DR. FARAHANY:  So I think absolutely beforehand the only point of difference I had with what Dan said was that I would be hesitant to have the physician go back after they discover a secondary finding and try to convince the patient again because at that point they are saying look, I found something so I really want to tell you, and it seems to me the idea is to avoid the harm of having to know.  By the time you do that, you've notified the person and created more anxiety.  So I would want that discussion to happen beforehand.

DR. SULMASY:  Judgment.

DR. WAGNER:  Anita.

DR. ALLEN:  I actually, Anita, disagree.  I think that re-consenting the patient after you discovered something of interest actually is the right thing to do, but that is not my point of my question.

My question is about the pragmatics of patient ignorance because we live in a world of electronic medical records, and all of us has access to our medical records.

So aren't these secondary incidental findings going to be in the patient's medical records, and if the patient wants to go to her records to find her cholesterol or white blood count they are going to see, oh, my God I have a tumor in my brain, I don't want to know that but it’s there.

So are you also urging that we not include this kind of data in the record, but if we do include in the record aren't we in a way disclosing to the patient that they have a condition they don't want to know about.  How do we pragmatically in this day of electronic records deal with this?

I can go right now to My Penn Medicine and find out all kinds of stuff, get my X-rays, my MRIs on my iPad.  How are we going to keep stuff from people?  Are we going to assume in the world those people who don't access their medical records and those that do.

Since we are encouraging people to have and take access to their records, aren't we also encouraging them not to be ignorant about their conditions.

DR. HAUSER:  Tough question. Access is voluntary at most institutions, but I think there are all sorts of nuances as we all know.

It's certain fields of information are expected to be kept private.  It’s very hard to cordon those off so that they are seen by the patient and the physician and not the secondary and tertiary physician with other clinician's help.  What about research tests and how does one stratify and segregate the research tests from clinical records.  These are very tough questions.

DR. ALLEN:  On a typical patient electronic medical record, all of their health conditions are listed in a long list, whether it is diarrhea or it is cancer, it is one list.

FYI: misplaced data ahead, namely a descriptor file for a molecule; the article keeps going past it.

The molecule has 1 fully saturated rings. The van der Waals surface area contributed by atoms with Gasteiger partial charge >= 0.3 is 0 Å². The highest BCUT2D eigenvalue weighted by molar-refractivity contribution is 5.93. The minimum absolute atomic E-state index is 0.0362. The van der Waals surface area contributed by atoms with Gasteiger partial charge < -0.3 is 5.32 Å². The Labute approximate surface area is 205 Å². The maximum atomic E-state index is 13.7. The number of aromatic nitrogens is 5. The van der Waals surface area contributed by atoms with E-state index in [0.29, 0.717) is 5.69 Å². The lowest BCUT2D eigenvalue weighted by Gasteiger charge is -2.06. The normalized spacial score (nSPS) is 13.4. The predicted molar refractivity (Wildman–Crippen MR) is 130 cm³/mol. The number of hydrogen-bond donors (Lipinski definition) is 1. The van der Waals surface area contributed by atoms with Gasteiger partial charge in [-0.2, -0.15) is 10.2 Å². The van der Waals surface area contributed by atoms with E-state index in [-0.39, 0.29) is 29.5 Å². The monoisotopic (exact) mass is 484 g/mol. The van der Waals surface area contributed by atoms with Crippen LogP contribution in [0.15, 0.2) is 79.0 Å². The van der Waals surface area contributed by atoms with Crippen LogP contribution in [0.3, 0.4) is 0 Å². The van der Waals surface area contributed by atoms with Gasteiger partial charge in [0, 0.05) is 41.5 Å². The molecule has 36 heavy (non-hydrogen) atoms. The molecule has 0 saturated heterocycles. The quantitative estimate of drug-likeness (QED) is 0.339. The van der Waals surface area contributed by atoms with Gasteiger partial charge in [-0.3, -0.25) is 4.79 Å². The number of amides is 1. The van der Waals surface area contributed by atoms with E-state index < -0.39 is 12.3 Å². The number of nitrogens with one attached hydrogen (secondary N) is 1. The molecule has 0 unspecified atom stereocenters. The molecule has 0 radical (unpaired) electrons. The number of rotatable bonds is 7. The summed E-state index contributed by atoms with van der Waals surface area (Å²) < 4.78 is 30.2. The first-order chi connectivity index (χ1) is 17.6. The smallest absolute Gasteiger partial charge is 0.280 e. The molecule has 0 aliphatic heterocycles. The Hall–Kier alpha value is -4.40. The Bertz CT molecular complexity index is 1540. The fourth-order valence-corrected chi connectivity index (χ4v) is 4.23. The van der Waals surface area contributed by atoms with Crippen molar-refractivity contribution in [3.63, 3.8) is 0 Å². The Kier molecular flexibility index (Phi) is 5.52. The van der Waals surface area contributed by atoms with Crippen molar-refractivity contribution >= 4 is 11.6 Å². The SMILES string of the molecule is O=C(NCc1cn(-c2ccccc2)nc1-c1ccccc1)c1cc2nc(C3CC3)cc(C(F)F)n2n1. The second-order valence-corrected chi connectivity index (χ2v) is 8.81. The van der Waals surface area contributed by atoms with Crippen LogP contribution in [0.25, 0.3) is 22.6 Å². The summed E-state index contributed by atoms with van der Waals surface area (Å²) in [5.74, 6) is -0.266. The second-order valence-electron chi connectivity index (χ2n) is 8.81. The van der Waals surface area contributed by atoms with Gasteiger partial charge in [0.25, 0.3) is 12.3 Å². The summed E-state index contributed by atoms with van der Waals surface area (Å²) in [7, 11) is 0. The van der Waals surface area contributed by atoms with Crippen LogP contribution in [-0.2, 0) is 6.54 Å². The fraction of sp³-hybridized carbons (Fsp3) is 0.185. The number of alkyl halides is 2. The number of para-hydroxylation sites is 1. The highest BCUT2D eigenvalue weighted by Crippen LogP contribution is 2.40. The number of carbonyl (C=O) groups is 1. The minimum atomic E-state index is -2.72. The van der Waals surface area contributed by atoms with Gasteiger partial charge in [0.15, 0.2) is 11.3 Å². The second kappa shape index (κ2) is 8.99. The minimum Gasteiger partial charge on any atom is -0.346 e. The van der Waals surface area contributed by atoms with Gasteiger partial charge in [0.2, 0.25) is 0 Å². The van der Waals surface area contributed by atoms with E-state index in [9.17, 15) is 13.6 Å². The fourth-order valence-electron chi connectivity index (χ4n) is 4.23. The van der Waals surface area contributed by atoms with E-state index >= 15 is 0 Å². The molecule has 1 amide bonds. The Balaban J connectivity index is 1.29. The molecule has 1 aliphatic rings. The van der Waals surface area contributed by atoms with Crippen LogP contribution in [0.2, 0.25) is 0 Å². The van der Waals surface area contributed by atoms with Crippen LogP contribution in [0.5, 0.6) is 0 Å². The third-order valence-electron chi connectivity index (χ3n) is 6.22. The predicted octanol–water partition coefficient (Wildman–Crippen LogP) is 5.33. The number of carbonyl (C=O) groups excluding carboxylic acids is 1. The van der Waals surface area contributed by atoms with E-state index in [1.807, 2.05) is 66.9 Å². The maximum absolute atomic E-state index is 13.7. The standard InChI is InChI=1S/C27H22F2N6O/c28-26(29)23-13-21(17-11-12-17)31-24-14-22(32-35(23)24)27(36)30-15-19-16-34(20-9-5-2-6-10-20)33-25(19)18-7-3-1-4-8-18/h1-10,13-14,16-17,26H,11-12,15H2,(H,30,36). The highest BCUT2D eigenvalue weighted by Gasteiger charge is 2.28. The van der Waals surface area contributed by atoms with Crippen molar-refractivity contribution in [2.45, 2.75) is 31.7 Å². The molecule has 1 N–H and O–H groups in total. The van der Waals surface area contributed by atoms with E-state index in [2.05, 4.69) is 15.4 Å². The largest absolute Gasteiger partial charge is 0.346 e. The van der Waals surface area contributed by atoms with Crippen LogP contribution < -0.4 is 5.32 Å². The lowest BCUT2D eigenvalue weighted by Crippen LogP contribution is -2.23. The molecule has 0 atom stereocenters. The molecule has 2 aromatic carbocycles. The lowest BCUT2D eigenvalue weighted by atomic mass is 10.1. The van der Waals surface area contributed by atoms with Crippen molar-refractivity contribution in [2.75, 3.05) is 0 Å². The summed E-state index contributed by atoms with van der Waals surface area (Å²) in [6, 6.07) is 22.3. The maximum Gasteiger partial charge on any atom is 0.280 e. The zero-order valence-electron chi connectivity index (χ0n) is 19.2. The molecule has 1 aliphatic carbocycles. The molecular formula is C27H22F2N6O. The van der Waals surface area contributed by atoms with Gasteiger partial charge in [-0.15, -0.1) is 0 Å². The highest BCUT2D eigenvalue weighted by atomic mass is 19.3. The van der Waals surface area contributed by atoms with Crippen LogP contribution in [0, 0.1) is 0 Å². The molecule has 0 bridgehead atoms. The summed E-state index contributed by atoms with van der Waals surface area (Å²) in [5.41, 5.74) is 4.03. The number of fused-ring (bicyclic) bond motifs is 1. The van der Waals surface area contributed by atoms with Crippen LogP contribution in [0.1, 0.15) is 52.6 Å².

I think it is a matter of practice today partition and segregate medical information to keep some information away from patients.  So I am just curious as to what kind of model we are dealing with here for patient informa

DR. SULMASY:  I will respond a little bit.  I think it is making it very difficult to have anything that is even utterly inconsequential that is not disclosed to the patient and discussed because patients can get the records, and so even the comprehensive metabolic panel comes back with a calcium which is one one-hundredth of a point below normal, there is an asterisk next to it and the patient is going to ask.

And so it increases in some ways the burden of having to explain away things that are trivial to patients that we wouldn't have to have done before.

I have to say, if calcium came back one one-hundredth of a percent below the normal range I would not typically disclose that previously to a patient.  Now I have to because an asterisk will come up and they got to know this.

I would sort of dismiss it, particularly if I wasn't looking for it, as one of those one in 20 things that are going to come up slightly statistically abnormal, and I wouldn't have otherwise talked about it.

So it increases, I think, the burden on clinicians to discuss everything.  If everybody looks at the X-ray and there is a cyst on the kidney that is discovered while you were doing a CAT scan of the liver, you absolutely have to talk about it to the patient.

So I think what it does is put pressure on finding whether there is anything that is so utterly inconsequential that you are not going to talk to the patient about it.  Sometimes we are more in a position of having to about everything.

DR. WAGNER:  Steve, you have a question?

DR. HAUSER:  Just one final point. Information technology can help us with solutions.  For example, at our institution patients can enter some information in an anonymous mode so that it is not part of their widely distributed medical record.

The other point that I wanted to make, based on my experience and wondered how the others felt about this.

Barbara speaks very properly about cost effectiveness, which has all sorts of implications, and we have many different types of responsibilities as clinicians to act in a cost effective manner, but in a practical sense, when we consider cost at the bedside or in the clinic, but the costs are not the financial costs in the overwhelming majority of cases, they are risk to health, protecting against anxiety, considering pain that might be inflicted by needless diagnostic tests, inconvenient, waste of time, et cetera.

So I think acting in a cost effective way is really acting in the best interest of individual patients.

DR. ATKINSON:  If I can just add to that.  I didn't want anybody to think that I don't think physicians should be cost effective, I think they should, but that is really why we did the recommendations relative to finding the data across broad batches of people so that we can do it and it doesn't have to be each individual patient that we do it on.

DR. WAGNER:  I would like to suggest that we give you a little bit input on your second question before we break for lunch, but before we do, there is still some fuzziness in my understanding.  It is probably fuzziness in my understanding and the clarity with which you understand your recommendation about the situation under which physicians could agree with a patient's request not to know.  So is staff going to try to write that up and circulate to us so we can see that?